Protein is the essential nutrient required to the body to build muscles and sustain life. It is one of the macro nutrient other than carbohydrates and fat. The main Protein source are meat, poultry, soya, peas and beans. Each gram of protein contains four unit of calories. Protein helps to build the muscle blocks and helps to feel full. Lot of research revealed that protein has satiety effect means a high protein diet will make you feel full and also reduce hunger throughout the day. Protein after decomposing in our body releases Glucagon that helps in burning and metabolizing fat.
Protein is made up of amino acids, which are a combination of carbon, nitrogen, hydrogen, Phosphorus, oxygen and Sulphur. There are total 20 numbers of amino acids are available which are divided in two categories

• Non-Essential Amino Acids
• Essential Amino Acids

Our body itself can generate non-Essential amino acids and they are 9 in numbers e.g. Histidine, Isoleucine, Leucine, Lysine, Methionine, Phenylalanine, Threonine, Tryptophan and Valine.

Essential amino acids cannot be generated by our body itself and they are 11 in numbers e.g. Alanine, Arginine, Asparagine, Aspartic acid, Cysteine, Glutamic acid, Glutamine, Glycine, Proline, Serine and Tyrosine. To consume these essential amino acids our body is dependent on food resources.

Function of Proteins in Our Body –

• All Enzymes are Protein and works as catalyst
• Making Hormones in our body
• Help in transport of oxygen, lipids, metal ions etc.
• Defend against pathogens like antibodies
• Helps in blood clotting
• Helps in movement of chromosomes during cell division

How Much Protein?

Wonder exactly how much protein is sufficient? Well it depends on lot of the factors like age, sex, level of physical activities, fat percent and status of body. A safe level of protein ranges from 1 grams per kilogram of the body weight for a normal person and up to 2 grams per kilograms for an active athletes. So if a person is skinny he can consume 0.8 grams of protein per kilogram of his weight at minimum and 2 gram of protein per Kilogram of his weight at maximum. And If a person is overweight he should take at least 1 gram per pound of his body weight as protein also works as fat burner.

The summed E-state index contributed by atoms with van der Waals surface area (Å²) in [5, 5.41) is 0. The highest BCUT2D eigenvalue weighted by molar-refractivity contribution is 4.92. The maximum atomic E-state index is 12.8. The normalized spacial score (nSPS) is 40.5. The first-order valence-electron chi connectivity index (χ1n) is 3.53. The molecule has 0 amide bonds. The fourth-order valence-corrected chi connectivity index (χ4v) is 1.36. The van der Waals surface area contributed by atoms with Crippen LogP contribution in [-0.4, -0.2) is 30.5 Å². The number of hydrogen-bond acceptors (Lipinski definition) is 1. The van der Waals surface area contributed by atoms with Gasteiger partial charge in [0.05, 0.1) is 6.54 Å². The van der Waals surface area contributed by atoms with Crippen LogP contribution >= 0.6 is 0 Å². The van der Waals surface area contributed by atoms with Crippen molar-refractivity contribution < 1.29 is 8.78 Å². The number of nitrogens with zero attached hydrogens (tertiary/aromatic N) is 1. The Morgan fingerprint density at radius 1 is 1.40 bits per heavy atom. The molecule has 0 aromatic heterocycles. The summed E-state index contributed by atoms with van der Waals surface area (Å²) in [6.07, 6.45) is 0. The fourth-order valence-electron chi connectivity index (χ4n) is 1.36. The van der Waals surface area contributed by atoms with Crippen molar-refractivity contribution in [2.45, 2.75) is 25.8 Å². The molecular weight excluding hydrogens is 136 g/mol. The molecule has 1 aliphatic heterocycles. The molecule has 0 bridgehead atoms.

Type of Protein Foods

There are three type of protein foods area available

Complete protein Foods – Food that have all of the essential amino acids are known as complete protein food like meat, dairy and eggs.

Incomplete Protein Foods – Food that contain at least one essential amino acids are incomplete protein foods like beans, grains and peas.

Complementary Protein Foods – A combination of foods that are complementing the absence of protein with each other to make a complete protein diet are complementary protein food like whole grain bread and peanut butter and rice and beans.

Deficiency of Protein

Our body shows a number of symptoms when it lacks in protein. In addition, these early symptoms leads to major disease if not treated. Following are the symptoms that our body shows when it is protein deficit –

1. Craving for Food – If you are feeling to have snacks in between your meals more often than it is a clear sign of protein deficiency. This could happen because your diet is full of carbohydrates and sugar but it majorly lacks in protein. This type of diet could lead to high or low blood sugar problems.

2. Hair, Skin and Nail Trouble – if you are suffering from thin hair or hair loss and your epidermis skin is peeling off, these are the early symptoms of protein deficiency and you are required to fulfill that deficiency.

3. Slow Recovery from Injuries – If your wounds are recovering at a slower rate without any specific medical reason and your tissues, cells are not recovering than this is a symptom that your body does not have enough protein.